Italy’s New Leader: An Unknown Quantity of Dubious Credentials
A little-known law professor, who was just tapped as the country’s new prime minister, almost lost his job before he even got it.
ROME—It’s not exactly a vote of confidence. A law professor with absolutely no political experience and even less name recognition, who was just tapped as the new prime minister, had only his impressive academic resume to speak for him. But the details on the curiously long resume—12 pages mentioning stints at Yale, Cambridge, New York University and Kulter Institute in Vienna—appear to have been greatly exaggerated. Apparently, and perhaps tellingly, the apparent exaggeration wasn’t enough to disqualify him for the job. In fact, it probably helped him.
Still, on Tuesday, the New York Times broke the news that a spokesperson from NYU told it, “A person by this name does not show up in any of our records as either a student or faculty member” when it asked about Conte’s alleged studies there in the 1990s.
It was soon discovered that other universities were misrepresented on the professor’s resume, including Kulter Institute in Vienna, where Conte claimed to have studied law for three months. It’s actually a language school. And the University of Malta, where ‘he said he taught a class called “European Contract and Banking Law,” told the Associated Press they never heard of him or offered that class. Sorbonne University in New York told Reuters that they didn’t have Conte in their registrar records, either. “That doesn’t necessarily mean he didn’t come here,” a spokesman said. “But we have not yet found his name in our records.”
One might think the leaders of the far-right League and anti-establishment Five Star Movement, the two parties that won the most seats in March 4 elections—might have vetted their compromise candidate. But apparently not—at least one would hope they didn’t accept such exaggerations from the man they chose to lead Italy. That job was left to the media, namely the foreign press, which is now being blamed by League party leader Matteo Salvini for “interfering with a foreign state” and threatening action against press freedom once his government is in place.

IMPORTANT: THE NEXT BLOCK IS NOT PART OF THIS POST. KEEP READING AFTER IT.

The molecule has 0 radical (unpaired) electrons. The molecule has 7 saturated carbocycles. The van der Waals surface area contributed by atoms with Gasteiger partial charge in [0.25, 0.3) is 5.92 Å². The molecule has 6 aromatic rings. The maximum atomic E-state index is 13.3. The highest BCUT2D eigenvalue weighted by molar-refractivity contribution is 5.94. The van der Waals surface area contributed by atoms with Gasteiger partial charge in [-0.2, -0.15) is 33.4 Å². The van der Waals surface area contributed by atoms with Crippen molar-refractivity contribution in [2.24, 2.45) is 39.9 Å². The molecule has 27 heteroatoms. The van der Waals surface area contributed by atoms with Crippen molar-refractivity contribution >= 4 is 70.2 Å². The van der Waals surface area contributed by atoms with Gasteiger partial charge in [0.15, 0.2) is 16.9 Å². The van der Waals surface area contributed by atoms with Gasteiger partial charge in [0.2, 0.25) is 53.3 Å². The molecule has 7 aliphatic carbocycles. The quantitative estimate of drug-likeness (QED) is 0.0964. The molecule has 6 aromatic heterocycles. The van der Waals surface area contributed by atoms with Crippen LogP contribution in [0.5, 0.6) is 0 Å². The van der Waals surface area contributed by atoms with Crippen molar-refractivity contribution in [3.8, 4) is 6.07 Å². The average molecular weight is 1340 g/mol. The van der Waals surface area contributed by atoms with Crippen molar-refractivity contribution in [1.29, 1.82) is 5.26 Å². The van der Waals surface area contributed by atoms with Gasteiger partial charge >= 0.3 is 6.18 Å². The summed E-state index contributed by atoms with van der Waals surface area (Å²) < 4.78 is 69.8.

Threatening the media for exposing the truth is, of course, a finely tuned practice in the United States where Salvini’s political idol Donald Trump makes a regular practice of threatening truth with jail time. The fact that the trend is spreading is particularly worrying.
In the case of Conte’s curious curriculum vitae, the fake news came from the candidate himself, but his political party supporters, who continued to support their candidate on Wednesday morning, were quick to explain that while Conte may have written “studied,” he actually meant he attended seminars. And when he used the word taught, he could have easily meant instead he gave a guest lecture, which may not have been logged by the institutional administrators. The Five Star Movement issued a statement in which it said Conte “had never boasted" about having degrees from Ivy League schools. Instead, he simply "stayed abroad to study, enrich his knowledge and perfect his juridical English.”
That, of course, is an easy mistake to make—once. But it’s not such a great sign multiple times on the only document of record for an unknown nominee for the top job in the country.
Shockingly perhaps, Conte got the job anyway.
Italy’s president, Sergio Mattarella, who has been essentially playing since the March 4 election with puzzle pieces that don’t quite fit together and which will at any rate never form a pretty picture, decided that Conte is probably the perfect choice.
Conte, who will lead the rambunctious far right League and anti-establishment Five Star Movement on what promises to be a wild ride. It appears that Salvini will be given the Interior ministry dossier with a focus on anti-immigration, and Di Maio will instead likely head the Labor Ministry, where their party program appears to in contrast to the European Union ideals.
Conte made a brief statement after leaving Mattarella’s presidential palace, describing his primary role as “a defense attorney for the Italian people.” But it is yet unclear who or what he is defending Italy from? Migrants, the Eurozone or maybe the ruling party leaders.